Two-dimensional materials – turning ideas into reality
There has been much talk of the potential energy applications of graphene and related two-dimensional materials, and these applications are increasingly being realised in academic and industrial R&D laboratories the world over. Graphene manufacturers are coming up with new ways of producing the material in quantity, tailored for specific needs and contexts, and researchers are integrating graphene into novel devices and systems, continually assessing and refining their performance.
Information exchange and the Graphene Flagship
Taking stock of progress in energy applications for graphene and related materials, researchers and industrialists recently came together to listen, learn and exchange ideas. The Graphene Connect – Energy Applications
workshop, which took place in Dresden from 20-21 October 2014, was organised by Europe’s Graphene Flagship
, the world’s premier research and development initiative devoted to graphene and related two-dimensional nanomaterials.
The Graphene Flagship is a science-driven, academic-industrial partnership which addresses grand scientific and technological challenges relating to graphene and related materials. Its vision is long term, bringing together scientists and engineers from across various countries and disciplines, all of whom share a unifying goal, and an ambitious plan on how to achieve it. The roadmap includes regular exchanges of ideas and information, and workshops such as Graphene Connect – Energy Applications
are one of the primary means through which this dialogue takes place.
Graphene in energy – an overview
Following an introduction from Helena Theander, deputy leader of the Graphene Flagship’s innovation work package, the scene was set by Etienne Quesnel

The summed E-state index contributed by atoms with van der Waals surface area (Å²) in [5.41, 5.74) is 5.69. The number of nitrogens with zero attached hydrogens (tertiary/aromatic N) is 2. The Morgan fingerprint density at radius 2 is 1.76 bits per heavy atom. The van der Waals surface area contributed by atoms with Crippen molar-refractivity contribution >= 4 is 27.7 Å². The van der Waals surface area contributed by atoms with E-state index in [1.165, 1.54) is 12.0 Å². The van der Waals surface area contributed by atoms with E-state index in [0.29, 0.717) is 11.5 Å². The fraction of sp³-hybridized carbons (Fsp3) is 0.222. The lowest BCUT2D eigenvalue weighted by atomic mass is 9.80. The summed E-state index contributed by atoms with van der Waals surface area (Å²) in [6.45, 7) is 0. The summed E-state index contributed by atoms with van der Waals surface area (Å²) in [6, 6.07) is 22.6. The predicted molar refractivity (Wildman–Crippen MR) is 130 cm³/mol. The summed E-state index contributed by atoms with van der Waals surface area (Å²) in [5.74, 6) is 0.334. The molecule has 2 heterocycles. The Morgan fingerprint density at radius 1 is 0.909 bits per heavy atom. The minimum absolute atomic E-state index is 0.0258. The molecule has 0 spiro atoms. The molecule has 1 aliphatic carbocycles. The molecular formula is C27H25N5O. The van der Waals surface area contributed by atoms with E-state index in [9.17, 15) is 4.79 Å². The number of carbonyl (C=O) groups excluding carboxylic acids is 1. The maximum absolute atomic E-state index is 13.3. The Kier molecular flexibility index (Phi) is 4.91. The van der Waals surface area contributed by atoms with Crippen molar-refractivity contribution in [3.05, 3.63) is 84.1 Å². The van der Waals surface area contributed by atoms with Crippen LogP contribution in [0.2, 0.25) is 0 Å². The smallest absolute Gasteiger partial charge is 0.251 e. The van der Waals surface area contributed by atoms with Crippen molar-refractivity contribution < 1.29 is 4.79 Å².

, a senior materials scientist at CEA
in Grenoble, and leader of the flagship’s energy work package.
In his keynote presentation, Dr Quesnel spoke of the key application areas for graphene in the energy sector. When it comes to energy generation, these include photovoltaic cells, thin film photovoltaics, dye-sensitised solar cells and quantum dot solar cells.
Dr Quesnel emphasised the potential of graphene in lowering device production costs, and as a replacement for indium tin oxide in photovoltaics. ITO is a brittle compound, which means that it cannot be used in flexible solar cells. Indium is also relatively scarce.
Graphene is a promising material for solar cells, but it does not yet match the performance of ITO. Nevertheless, graphene can be functionalised and finely tuned for specific applications, and employed in combination with other materials. One may, for example, mix graphene nanoflakes from solution into the photo-anodes of solar cells, and process these electrodes at a temperature of less than 150 degrees, which is much lower than usual. Graphene also has the potential for replacing costly platinum in dye-sensitised solar cells.
Batteries, supercapacitors and fuel cells